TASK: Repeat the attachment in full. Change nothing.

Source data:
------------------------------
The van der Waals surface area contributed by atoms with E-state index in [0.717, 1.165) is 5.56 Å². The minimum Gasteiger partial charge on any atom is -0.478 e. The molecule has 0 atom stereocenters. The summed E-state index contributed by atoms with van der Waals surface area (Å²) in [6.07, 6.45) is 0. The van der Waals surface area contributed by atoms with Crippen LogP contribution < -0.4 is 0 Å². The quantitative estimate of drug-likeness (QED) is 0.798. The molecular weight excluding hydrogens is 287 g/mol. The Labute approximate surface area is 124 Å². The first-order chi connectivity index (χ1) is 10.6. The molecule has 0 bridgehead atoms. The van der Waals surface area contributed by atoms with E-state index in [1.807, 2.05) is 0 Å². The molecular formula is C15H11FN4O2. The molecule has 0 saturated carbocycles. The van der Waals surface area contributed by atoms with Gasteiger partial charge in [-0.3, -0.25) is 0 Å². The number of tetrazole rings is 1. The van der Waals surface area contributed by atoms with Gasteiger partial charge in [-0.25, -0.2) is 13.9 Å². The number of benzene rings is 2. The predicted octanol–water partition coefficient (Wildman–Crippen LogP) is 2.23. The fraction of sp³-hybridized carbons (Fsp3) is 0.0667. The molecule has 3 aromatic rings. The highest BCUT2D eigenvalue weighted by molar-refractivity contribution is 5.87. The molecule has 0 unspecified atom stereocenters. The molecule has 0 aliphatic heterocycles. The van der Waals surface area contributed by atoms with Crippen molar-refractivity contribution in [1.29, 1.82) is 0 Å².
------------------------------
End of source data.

The van der Waals surface area contributed by atoms with E-state index in [0.717, 1.165) is 5.56 Å². The minimum Gasteiger partial charge on any atom is -0.478 e. The molecule has 0 atom stereocenters. The summed E-state index contributed by atoms with van der Waals surface area (Å²) in [6.07, 6.45) is 0. The van der Waals surface area contributed by atoms with Crippen LogP contribution < -0.4 is 0 Å². The quantitative estimate of drug-likeness (QED) is 0.798. The molecular weight excluding hydrogens is 287 g/mol. The Labute approximate surface area is 124 Å². The first-order chi connectivity index (χ1) is 10.6. The molecule has 0 bridgehead atoms. The van der Waals surface area contributed by atoms with E-state index in [1.807, 2.05) is 0 Å². The molecular formula is C15H11FN4O2. The molecule has 0 saturated carbocycles. The van der Waals surface area contributed by atoms with Gasteiger partial charge in [-0.3, -0.25) is 0 Å². The number of tetrazole rings is 1. The van der Waals surface area contributed by atoms with Gasteiger partial charge in [-0.25, -0.2) is 13.9 Å². The number of benzene rings is 2. The predicted octanol–water partition coefficient (Wildman–Crippen LogP) is 2.23. The fraction of sp³-hybridized carbons (Fsp3) is 0.0667. The molecule has 3 aromatic rings. The highest BCUT2D eigenvalue weighted by molar-refractivity contribution is 5.87. The molecule has 0 unspecified atom stereocenters. The molecule has 0 aliphatic heterocycles. The van der Waals surface area contributed by atoms with Crippen molar-refractivity contribution in [1.29, 1.82) is 0 Å².